The cheers from 3,000 spectators and the tears of joy in the eyes of the JFC Naples crew were also a giveaway that they’d accomplished something special.
The JFC Naples Field Gun Crew, the only multi-national team in the competition, walked away from the Brickwoods Field Gun competition at HMS Collingwood, Fareham, Hampshire, UK, with a first place finish in the plate 3 final.
"The feeling you cannot describe,” said German Army Staff Sgt. Hilke Lütt, whose speed benefitted the team as she served on a crucial pins position.
The Brickwoods competition commemorates the breaking of the siege of Ladysmith in South Africa in 1899, when a Royal Navy infantry unit dragged huge field guns in rough terrain across 100 miles of hostile territory.
The crew’s race, which was completed in one minute and 32 seconds, combined strength, speed and finesse as the team was challenged to build a box, place wheels, run to the start line, attach the gun to the box, fire off three rounds after running with the 10 ½ ton equipment 85 meters and back again. The JFC Naples crew battled from behind to take the lead towards the final stretch.
Crewmembers cite a crucial moment before the race even began that served as a motivating force. When the team ran out of wheelies due to injuries, British Royal Marine Corporal Charles "Baz” Evans, the team’s number two trainer and developer of a customized circuit training program for the crew, jumped into the wheelie position so the team could compete.
The crew was well aware that Evans was battling his own injury.
"We’re not running it if I don’t jump in,” recalled Evans of his thoughts at the time.
McMillan noted that the competition is an extreme sport, and many of the JFC Naples crew were battling injuries in one form or another since their training began.
The 24-person crew from JFC Naples also earned the Endeavour Trophy, an award given to the team that overcame the most adversity.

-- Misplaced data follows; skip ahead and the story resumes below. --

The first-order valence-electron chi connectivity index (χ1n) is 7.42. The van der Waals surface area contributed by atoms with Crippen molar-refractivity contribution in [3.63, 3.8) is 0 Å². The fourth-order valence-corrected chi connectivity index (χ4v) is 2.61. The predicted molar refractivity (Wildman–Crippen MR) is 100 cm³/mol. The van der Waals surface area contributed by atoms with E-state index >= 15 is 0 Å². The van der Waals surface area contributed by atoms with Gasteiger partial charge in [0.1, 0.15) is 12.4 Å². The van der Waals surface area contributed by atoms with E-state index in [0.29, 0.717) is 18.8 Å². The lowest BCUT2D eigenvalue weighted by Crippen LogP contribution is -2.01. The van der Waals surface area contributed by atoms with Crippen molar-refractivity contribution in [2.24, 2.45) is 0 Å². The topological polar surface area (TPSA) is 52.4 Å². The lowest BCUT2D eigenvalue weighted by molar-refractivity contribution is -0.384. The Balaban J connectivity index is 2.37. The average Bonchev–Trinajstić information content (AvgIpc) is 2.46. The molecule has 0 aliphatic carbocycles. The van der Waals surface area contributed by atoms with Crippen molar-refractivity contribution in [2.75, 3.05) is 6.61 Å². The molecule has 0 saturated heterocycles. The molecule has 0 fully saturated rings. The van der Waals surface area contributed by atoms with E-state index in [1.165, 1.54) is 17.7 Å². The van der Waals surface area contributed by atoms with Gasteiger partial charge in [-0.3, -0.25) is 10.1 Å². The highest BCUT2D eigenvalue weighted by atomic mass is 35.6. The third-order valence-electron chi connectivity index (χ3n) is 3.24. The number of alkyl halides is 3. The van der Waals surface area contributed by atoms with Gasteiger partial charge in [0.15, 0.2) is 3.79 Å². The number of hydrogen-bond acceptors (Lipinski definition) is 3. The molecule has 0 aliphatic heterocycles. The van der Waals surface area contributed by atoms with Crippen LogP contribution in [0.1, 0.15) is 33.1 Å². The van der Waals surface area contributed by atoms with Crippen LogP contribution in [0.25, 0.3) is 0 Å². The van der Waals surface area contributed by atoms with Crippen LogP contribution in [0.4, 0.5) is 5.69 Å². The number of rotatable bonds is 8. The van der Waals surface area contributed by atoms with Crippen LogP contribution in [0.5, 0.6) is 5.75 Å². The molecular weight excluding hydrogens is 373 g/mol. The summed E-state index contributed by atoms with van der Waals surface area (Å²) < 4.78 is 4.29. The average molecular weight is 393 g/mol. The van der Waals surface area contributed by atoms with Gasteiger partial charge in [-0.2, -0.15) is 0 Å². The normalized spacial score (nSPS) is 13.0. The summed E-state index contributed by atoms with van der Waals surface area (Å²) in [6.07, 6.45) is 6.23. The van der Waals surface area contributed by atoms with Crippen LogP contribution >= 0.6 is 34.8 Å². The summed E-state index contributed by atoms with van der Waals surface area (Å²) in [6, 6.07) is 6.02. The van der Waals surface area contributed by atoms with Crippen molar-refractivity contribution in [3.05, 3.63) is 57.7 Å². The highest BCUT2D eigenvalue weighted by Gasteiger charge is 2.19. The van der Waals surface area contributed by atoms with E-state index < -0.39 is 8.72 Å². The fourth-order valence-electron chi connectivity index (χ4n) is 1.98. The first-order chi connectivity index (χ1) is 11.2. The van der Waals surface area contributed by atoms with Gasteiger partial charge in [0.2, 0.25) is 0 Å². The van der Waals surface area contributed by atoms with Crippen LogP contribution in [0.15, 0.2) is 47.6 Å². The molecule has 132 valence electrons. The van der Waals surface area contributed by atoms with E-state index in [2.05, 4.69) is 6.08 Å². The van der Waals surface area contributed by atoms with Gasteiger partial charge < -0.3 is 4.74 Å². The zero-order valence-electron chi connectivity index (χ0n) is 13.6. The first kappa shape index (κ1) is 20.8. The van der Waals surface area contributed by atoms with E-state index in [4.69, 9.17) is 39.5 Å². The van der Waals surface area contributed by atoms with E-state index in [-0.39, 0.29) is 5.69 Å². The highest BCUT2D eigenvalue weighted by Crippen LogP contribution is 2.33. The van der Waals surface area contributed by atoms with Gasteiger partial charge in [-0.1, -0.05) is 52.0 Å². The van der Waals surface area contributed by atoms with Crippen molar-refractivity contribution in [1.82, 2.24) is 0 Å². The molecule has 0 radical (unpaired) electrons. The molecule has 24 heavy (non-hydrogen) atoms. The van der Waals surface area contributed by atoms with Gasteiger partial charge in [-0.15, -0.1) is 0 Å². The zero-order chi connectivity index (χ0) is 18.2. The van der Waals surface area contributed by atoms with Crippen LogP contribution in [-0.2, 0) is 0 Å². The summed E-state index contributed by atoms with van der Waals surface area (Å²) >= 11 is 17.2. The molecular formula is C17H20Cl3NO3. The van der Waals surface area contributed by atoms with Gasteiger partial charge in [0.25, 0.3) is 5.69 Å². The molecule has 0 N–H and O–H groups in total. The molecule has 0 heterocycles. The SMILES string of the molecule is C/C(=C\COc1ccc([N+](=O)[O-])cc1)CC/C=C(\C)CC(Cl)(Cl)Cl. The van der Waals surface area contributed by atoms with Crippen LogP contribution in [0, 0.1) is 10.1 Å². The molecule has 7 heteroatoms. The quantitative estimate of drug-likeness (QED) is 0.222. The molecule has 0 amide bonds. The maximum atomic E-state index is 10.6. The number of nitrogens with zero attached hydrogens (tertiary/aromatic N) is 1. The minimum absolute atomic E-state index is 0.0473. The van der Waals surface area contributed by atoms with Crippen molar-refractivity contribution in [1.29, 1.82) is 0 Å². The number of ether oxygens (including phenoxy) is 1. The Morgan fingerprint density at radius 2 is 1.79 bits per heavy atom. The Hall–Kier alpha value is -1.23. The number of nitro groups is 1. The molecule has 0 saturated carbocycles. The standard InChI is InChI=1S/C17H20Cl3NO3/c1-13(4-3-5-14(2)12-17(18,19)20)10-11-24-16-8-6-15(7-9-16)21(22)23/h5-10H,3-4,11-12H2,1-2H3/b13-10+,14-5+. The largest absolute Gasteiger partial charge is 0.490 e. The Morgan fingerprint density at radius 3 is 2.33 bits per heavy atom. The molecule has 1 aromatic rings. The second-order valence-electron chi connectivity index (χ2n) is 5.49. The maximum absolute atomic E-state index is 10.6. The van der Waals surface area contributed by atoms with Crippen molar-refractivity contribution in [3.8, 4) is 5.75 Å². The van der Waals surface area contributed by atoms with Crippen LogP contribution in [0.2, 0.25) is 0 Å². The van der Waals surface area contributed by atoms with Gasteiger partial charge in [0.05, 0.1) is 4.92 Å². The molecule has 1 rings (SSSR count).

From injuries to logistics, language barriers, juggling NATO commitments, building a team from scratch, the heat of training in Naples, having less time to train with the actual field gun than other teams, and raising funds to support the team’s trip, it’s perhaps no surprise the JFC crew with a never-say-quit attitude walked away with a trophy acknowledging the team’s resilience.
The team from JFC also had a challenge with teaching the sport’s many moving parts to newcomers, different than the UK teams on their home ground who do it throughout their military careers.
"For us, even watching the videos, we were totally confused,” said Lütt, who was, unbeknownst at the time to her teammates, battling a finger injury.
Lütt and the crew’s confusion didn’t last long once the pieces started to come into place during training, though. Using a motto of "18 as 1”, referencing the number of personnel who run a competition at one time, the team gelled and everyone learned their piece.
"There’s more camaraderie with our team than any other club or sport here,” said U.S. Army Staff Sgt. Casey Sedivy.
Field gun veteran McMillan, one of the few with prior experience on this year’s squad, agreed.
"This was the closest crew I’ve ever been a part of,” McMillan said.
As the team has returned to Italy and refreshed, topics amongst the teammates still revolves around field gun competition, and they hope to inspire more members from JFC Naples to join the crew for next year’s competition.
McMillan said the great thing about field gun competition is that it’s open to all shapes and sizes, citing the need for different builds and skillsets at the various positions during a competition.
As the team reminisces about their experience and friendships made, they are also hoping to find a proper place to display their new hardware.
"We didn’t do this for ourselves, we did this for JFC,” Sedivy said.
Story by U.S. Army Sgt. 1st Class Mark Patton